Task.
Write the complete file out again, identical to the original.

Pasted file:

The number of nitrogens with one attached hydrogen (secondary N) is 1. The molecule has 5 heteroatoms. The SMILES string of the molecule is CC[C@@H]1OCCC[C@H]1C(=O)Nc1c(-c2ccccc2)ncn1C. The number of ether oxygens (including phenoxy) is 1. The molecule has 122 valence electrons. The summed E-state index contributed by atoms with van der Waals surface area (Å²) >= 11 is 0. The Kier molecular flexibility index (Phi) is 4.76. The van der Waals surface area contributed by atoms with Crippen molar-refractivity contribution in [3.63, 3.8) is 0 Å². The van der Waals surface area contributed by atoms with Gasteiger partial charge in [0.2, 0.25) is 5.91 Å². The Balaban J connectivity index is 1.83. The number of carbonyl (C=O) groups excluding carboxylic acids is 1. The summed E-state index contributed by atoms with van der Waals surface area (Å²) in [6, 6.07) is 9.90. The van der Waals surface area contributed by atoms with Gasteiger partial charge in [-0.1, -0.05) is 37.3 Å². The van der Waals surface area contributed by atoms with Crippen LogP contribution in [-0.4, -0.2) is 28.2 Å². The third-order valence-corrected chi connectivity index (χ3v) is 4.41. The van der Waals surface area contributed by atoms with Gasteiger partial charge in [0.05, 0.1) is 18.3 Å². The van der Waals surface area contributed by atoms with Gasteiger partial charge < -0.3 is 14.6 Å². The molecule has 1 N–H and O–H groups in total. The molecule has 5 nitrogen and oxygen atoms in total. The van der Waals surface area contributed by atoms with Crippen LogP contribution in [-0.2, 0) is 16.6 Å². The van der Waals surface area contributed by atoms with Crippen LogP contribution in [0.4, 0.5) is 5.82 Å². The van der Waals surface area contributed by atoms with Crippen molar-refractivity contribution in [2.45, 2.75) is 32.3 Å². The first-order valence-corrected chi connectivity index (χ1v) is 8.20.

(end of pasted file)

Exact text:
The number of nitrogens with one attached hydrogen (secondary N) is 1. The molecule has 5 heteroatoms. The SMILES string of the molecule is CC[C@@H]1OCCC[C@H]1C(=O)Nc1c(-c2ccccc2)ncn1C. The number of ether oxygens (including phenoxy) is 1. The molecule has 122 valence electrons. The summed E-state index contributed by atoms with van der Waals surface area (Å²) >= 11 is 0. The Kier molecular flexibility index (Phi) is 4.76. The van der Waals surface area contributed by atoms with Crippen molar-refractivity contribution in [3.63, 3.8) is 0 Å². The van der Waals surface area contributed by atoms with Gasteiger partial charge in [0.2, 0.25) is 5.91 Å². The Balaban J connectivity index is 1.83. The number of carbonyl (C=O) groups excluding carboxylic acids is 1. The summed E-state index contributed by atoms with van der Waals surface area (Å²) in [6, 6.07) is 9.90. The van der Waals surface area contributed by atoms with Gasteiger partial charge in [-0.1, -0.05) is 37.3 Å². The van der Waals surface area contributed by atoms with Crippen LogP contribution in [-0.4, -0.2) is 28.2 Å². The third-order valence-corrected chi connectivity index (χ3v) is 4.41. The van der Waals surface area contributed by atoms with Gasteiger partial charge in [0.05, 0.1) is 18.3 Å². The van der Waals surface area contributed by atoms with Gasteiger partial charge < -0.3 is 14.6 Å². The molecule has 1 N–H and O–H groups in total. The molecule has 5 nitrogen and oxygen atoms in total. The van der Waals surface area contributed by atoms with Crippen LogP contribution in [-0.2, 0) is 16.6 Å². The van der Waals surface area contributed by atoms with Crippen LogP contribution in [0.4, 0.5) is 5.82 Å². The van der Waals surface area contributed by atoms with Crippen molar-refractivity contribution in [2.45, 2.75) is 32.3 Å². The first-order valence-corrected chi connectivity index (χ1v) is 8.20.